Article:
Sintra is a town located in the foothills of Portugal’s Sintra Mountains, near the capital of Lisbon. By local train, it’s about a 45-minute journey from Lisbon, making it a perfect day trip destination. Trains from Lisbon to Sintra run several times every hour and cost only 1.80€ if you use the “zapping” option on the Viva Viagem cards.
A longtime royal sanctuary, Sintra is home to numerous palaces and castles. The city is a very popular tourist destination due to its picturesque landscape. The historic center of the town is famous for its 19th century Romantic architecture and has since been classified as a UNESCO World Heritage Site.
We started our day at the very top of Sintra – the Pena National Palace (Palácio da Pena). Standing on the top of a hill in the Sintra Mountains, Pena Palace is one of the Seven Wonders of Portugal. Completed in 1854, it is one of the greatest expressions of 19th century Romanticism.
With shades of bright yellow and warm red, the palace truly looks like it came right out of a fairytale.
From the Palace, you can see the Castle of the Moors (Castelo dos Mouros), which was our next stop.
The Castle of the Moors is about a 5-10-minute downhill walk from Pena Palace. Built by the Moors, who ruled over the region, in the 8th and 9th centuries, it was an important strategic point during the Reconquista. After the conquest of Lisbon, the castle was surrendered to the Christians in 1117 and fell out of use for many centuries. It was restored when the Palácio da Pena was constructed in the 19th century and has been classified as a National Monument and UNESCO World Heritage Site.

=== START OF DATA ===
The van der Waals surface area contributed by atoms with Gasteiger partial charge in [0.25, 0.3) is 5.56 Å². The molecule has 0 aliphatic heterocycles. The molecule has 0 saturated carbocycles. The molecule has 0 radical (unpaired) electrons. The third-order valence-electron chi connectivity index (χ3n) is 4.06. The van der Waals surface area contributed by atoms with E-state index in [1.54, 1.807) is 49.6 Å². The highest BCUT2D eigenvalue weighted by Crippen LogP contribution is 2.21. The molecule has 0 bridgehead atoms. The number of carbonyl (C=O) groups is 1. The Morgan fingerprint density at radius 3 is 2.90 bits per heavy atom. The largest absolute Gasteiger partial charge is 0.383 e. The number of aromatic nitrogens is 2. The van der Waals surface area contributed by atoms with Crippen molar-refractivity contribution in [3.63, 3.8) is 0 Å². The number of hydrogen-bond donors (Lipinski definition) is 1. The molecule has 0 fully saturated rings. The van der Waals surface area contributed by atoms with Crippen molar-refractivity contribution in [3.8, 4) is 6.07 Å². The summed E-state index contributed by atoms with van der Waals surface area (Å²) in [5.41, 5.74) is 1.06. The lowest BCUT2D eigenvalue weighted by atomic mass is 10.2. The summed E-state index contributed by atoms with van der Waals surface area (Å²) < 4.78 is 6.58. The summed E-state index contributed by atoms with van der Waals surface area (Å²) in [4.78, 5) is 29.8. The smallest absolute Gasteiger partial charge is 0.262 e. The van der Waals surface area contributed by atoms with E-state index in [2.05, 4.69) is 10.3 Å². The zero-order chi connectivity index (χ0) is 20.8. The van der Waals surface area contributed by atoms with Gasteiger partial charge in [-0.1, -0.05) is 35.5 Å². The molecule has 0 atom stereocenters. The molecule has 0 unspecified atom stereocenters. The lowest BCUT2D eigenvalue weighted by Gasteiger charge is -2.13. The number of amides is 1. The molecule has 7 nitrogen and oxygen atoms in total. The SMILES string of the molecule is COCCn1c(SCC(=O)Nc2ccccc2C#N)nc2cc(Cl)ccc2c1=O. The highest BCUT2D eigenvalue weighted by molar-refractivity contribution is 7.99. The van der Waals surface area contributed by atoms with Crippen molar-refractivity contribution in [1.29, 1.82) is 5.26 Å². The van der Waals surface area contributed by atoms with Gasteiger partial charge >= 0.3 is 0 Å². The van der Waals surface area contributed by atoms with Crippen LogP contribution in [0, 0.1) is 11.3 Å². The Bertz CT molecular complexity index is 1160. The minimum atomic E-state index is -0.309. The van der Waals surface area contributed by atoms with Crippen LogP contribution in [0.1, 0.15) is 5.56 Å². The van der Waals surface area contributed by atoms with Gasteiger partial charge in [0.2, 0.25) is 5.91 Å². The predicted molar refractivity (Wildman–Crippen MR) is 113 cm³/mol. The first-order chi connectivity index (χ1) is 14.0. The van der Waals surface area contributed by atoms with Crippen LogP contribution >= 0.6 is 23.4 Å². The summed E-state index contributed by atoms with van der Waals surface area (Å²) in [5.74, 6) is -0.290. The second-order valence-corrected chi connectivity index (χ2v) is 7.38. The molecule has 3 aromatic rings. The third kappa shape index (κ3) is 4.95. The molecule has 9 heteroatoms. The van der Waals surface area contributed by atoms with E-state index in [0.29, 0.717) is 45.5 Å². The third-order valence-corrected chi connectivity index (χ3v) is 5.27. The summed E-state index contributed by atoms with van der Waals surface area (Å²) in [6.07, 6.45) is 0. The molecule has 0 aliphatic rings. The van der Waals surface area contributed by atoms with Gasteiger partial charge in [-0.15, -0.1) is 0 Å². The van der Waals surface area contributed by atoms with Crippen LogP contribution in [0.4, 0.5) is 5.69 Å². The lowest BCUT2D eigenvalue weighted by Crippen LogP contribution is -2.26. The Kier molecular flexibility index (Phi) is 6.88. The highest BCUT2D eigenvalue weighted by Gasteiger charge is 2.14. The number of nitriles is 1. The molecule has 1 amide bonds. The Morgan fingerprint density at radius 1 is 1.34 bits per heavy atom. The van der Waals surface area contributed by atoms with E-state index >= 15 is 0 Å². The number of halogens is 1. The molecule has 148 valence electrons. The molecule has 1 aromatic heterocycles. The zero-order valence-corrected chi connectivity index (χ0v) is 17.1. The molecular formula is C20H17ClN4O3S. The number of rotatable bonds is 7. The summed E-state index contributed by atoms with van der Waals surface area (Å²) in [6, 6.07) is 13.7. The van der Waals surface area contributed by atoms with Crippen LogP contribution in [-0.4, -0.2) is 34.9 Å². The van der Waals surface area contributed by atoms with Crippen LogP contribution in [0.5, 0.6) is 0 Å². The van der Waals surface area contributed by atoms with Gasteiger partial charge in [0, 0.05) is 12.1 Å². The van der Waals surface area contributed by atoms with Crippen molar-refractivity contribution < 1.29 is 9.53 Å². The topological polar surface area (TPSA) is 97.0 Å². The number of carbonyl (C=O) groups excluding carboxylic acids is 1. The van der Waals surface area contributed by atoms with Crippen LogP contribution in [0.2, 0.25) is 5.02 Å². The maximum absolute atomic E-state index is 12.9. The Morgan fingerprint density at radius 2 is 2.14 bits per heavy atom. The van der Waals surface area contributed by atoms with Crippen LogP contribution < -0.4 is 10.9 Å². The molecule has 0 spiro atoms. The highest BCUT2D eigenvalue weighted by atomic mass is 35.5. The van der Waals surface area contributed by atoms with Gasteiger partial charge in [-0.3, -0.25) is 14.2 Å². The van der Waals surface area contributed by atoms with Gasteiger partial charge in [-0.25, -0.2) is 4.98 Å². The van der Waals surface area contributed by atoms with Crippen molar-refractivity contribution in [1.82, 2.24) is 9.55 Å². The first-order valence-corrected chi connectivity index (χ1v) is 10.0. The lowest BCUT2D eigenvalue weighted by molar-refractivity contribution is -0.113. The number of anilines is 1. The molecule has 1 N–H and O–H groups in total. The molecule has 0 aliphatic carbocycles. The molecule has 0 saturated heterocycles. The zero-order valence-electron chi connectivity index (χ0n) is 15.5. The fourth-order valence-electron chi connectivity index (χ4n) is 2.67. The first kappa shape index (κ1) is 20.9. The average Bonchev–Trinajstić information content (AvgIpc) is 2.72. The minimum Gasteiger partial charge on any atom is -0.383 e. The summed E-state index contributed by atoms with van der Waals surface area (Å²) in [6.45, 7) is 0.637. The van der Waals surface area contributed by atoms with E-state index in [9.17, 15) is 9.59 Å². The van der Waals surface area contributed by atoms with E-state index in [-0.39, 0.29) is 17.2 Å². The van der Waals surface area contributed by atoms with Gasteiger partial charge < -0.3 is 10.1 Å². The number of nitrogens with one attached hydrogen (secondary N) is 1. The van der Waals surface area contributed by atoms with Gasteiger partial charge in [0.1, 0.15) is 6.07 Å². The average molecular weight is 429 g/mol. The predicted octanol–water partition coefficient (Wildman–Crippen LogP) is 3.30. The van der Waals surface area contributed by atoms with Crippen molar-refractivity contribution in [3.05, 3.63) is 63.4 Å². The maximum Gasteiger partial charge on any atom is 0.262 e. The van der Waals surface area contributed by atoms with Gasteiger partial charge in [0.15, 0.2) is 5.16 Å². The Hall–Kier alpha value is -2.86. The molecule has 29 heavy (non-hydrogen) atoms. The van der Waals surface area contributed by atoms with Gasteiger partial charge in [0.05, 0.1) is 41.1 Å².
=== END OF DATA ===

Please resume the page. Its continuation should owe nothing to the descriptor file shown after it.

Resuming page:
The Castle of the Moors features fantastic views of Sintra – you can see National Palace of Sintra (Palacio Nacional de Sintra) with its signature gothic exterior and two huge coned chimneys. If one were to do the “big three” attractions in Sintra, the National Palace of Sintra would be the last stop.
You can also see the Pena National Palace from one of the highest points of the Castle.
We took a tuk tuk down to the center of town for some lunch and souvenir shopping. Head on over to Casa Piriquita to try some Queijada de Sintra and Pastéis da Cruz Alta.
From the historic center, the walk to the train station is about 10-15 minutes. It’s a nice pleasant walk over a bridge where local artists and craftspeople have laid their crafts out for sale. If you’re looking to support some local artists – or don’t want to buy generic souvenirs made in China – talk a walk to the train station and discover some beautiful handmade items.